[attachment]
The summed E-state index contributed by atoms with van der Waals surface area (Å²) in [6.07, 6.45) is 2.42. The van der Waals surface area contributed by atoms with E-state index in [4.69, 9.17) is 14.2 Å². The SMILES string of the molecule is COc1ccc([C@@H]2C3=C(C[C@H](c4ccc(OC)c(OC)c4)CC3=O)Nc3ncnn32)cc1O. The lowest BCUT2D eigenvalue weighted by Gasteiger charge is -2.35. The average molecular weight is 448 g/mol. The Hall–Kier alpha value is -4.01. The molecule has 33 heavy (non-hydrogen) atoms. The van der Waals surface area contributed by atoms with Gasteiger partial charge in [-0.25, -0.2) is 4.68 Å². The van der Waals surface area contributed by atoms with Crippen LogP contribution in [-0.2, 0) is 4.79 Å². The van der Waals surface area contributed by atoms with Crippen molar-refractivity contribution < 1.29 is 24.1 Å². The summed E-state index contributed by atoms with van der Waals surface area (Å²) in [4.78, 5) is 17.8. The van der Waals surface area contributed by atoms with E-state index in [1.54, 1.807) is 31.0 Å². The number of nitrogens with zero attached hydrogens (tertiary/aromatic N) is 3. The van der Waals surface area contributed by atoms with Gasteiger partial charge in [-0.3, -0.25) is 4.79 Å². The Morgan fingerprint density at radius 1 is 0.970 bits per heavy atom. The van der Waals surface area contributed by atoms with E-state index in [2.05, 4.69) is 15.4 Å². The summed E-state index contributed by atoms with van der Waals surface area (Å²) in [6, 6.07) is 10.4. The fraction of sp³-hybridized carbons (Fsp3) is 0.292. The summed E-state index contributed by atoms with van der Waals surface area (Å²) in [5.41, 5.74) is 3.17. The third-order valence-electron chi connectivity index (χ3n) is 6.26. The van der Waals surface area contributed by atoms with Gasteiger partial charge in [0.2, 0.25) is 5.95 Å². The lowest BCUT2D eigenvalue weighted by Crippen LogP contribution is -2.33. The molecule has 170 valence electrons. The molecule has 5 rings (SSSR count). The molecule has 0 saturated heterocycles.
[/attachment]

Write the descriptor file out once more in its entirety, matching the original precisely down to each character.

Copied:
The summed E-state index contributed by atoms with van der Waals surface area (Å²) in [6.07, 6.45) is 2.42. The van der Waals surface area contributed by atoms with E-state index in [4.69, 9.17) is 14.2 Å². The SMILES string of the molecule is COc1ccc([C@@H]2C3=C(C[C@H](c4ccc(OC)c(OC)c4)CC3=O)Nc3ncnn32)cc1O. The lowest BCUT2D eigenvalue weighted by Gasteiger charge is -2.35. The average molecular weight is 448 g/mol. The Hall–Kier alpha value is -4.01. The molecule has 33 heavy (non-hydrogen) atoms. The van der Waals surface area contributed by atoms with Gasteiger partial charge in [-0.25, -0.2) is 4.68 Å². The van der Waals surface area contributed by atoms with Crippen LogP contribution in [-0.2, 0) is 4.79 Å². The van der Waals surface area contributed by atoms with Crippen molar-refractivity contribution < 1.29 is 24.1 Å². The summed E-state index contributed by atoms with van der Waals surface area (Å²) in [4.78, 5) is 17.8. The van der Waals surface area contributed by atoms with E-state index in [1.54, 1.807) is 31.0 Å². The number of nitrogens with zero attached hydrogens (tertiary/aromatic N) is 3. The van der Waals surface area contributed by atoms with Gasteiger partial charge in [-0.3, -0.25) is 4.79 Å². The Morgan fingerprint density at radius 1 is 0.970 bits per heavy atom. The van der Waals surface area contributed by atoms with E-state index in [2.05, 4.69) is 15.4 Å². The summed E-state index contributed by atoms with van der Waals surface area (Å²) in [6, 6.07) is 10.4. The fraction of sp³-hybridized carbons (Fsp3) is 0.292. The summed E-state index contributed by atoms with van der Waals surface area (Å²) in [5.41, 5.74) is 3.17. The third-order valence-electron chi connectivity index (χ3n) is 6.26. The van der Waals surface area contributed by atoms with Gasteiger partial charge in [0.2, 0.25) is 5.95 Å². The lowest BCUT2D eigenvalue weighted by Crippen LogP contribution is -2.33. The molecule has 170 valence electrons. The molecule has 5 rings (SSSR count). The molecule has 0 saturated heterocycles.